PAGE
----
This week is a lesson in simplicity.
Each three-year lectionary cycle I try to change up what I’ve been doing. For the last three years I have been selecting hymns to write roughly 350 words on for this three-year cycle. During the summer I read Brian Wren’s Praying Twice to get an idea for how to assess a hymn. Yet during week 3 I discovered a problem. I was being too critical of the writing and I was only able to write about 200 words.
I could just give up, but I know from past experience it’s best to reassess my process. My first journal process was a disaster as I tried to work with a variety of authors that changed each week. Once I realized I was missing a consistent ritual, I created one that worked for the next three years by just writing with the Scripture passages of the lectionary.
So if you began a new ritual with Advent, now is the time to start asking yourself:
- Is this working? Pay attention to if the process is easy or you feel like your fighting it. If you’re resisting the process, how can you change it? What part of the process is working, how do you keep that?
- Have I bitten off more than I can chew? My first year creating art with the lectionary, I decided I should make something for each passage. Yep, I wanted to make three quilt blocks each week that included a variety of surface design, piecing and handwork. It didn’t take long for me to realize I really needed to scale back to one block and committed to using Tula Pink‘s patterns because they allowed quite a bit of artistic freedom.
- Does this really work with my schedule? I prefer to write first thing in the morning. It’s when I feel like I do my best writing. Any spiritual discipline I design begins with morning reading of the Scripture and then writing. Part of my hymn problem has been wanting to write at night before bed. By moving it to the morning right after reading the Scripture, I should be able to continue with the hymns.
Most importantly, remember that you are designing the discipline so you can adjust it. I typically like to use the end of Advent and the beginning of Lent to reassess so that by the time Easter rolls around I should feel comfortable enough to continue through the full three-year cycle.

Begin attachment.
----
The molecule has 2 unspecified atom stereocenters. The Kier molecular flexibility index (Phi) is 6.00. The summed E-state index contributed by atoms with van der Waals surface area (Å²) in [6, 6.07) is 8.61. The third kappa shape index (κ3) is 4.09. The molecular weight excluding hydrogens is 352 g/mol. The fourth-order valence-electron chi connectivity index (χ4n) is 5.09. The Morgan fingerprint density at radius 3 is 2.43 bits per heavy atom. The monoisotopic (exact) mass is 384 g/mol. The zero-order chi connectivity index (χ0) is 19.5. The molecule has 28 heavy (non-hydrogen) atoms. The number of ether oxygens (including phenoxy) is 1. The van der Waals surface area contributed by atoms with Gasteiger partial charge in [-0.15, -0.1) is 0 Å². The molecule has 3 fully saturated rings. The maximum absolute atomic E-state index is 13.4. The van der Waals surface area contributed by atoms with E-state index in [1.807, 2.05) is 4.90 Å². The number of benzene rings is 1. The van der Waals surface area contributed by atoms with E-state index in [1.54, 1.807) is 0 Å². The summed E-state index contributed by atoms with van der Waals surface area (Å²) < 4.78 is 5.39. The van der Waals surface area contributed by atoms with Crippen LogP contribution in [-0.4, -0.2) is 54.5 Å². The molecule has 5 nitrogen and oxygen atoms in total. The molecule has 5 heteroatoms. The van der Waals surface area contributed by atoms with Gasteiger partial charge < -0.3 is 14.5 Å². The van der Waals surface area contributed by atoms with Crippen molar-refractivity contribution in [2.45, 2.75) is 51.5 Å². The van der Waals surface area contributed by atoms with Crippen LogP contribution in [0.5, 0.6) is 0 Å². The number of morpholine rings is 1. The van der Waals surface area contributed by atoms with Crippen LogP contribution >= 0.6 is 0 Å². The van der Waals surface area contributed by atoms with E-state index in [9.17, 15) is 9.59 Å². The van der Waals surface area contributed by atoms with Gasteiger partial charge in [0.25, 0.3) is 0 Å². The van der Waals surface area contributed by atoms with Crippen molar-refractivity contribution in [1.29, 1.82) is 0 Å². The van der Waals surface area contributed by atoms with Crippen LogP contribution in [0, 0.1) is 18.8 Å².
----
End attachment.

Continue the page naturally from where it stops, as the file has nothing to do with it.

Prompts from the Past
Let’s play with the idea of an illuminated manuscript and that anybody could be like Jesus as he walked on the earth. As a model, look at Dirc van Delf’s Holy Face and Ten Names of God from the 15th century CE. Find a “mug shot” or school picture of yourself and put it inside your first initial, then decorate the initial. While doing this, think about how you learned the difference between good and evil. You want to scale it similar to van Delf’s page.
This project uses the illuminated letter from Isaiah. Begin writing by adapting Paul’s address to the Romans by changing “Paul” to your name and using the illuminated letter as the first letter of your name. So, if your name was Paul, you would use the illuminated “P” and then write in smaller letters “aul, a servant of Jesus Christ, called to be an apostle, set apart for the gospel of God, which he promised beforehand through his prophets in the holy scriptures.”
At this point Paul begins to praise Jesus but you’re going to add words of praise about yourself that you’ve heard from other people or write about how you feel God calls you.
In the Bible dreams are one of the ways that God speaks to us. But in the modern world, we tend to think they are just our subconscious’ way of processing the day. For today, it’s a little bit of both. Think back to the last time you had a weird dream when you were trying to make a life decision. What are some of the images that stuck with you? What about words people said? Collage together the images and words from magazines or an online image database.
Take out a pencil and paper and sit with the image for awhile. Write any words that come to you. When you’re ready ask:
- What do these images symbolize to me?
- What is God trying to say to me?
- How does this help me make a decision?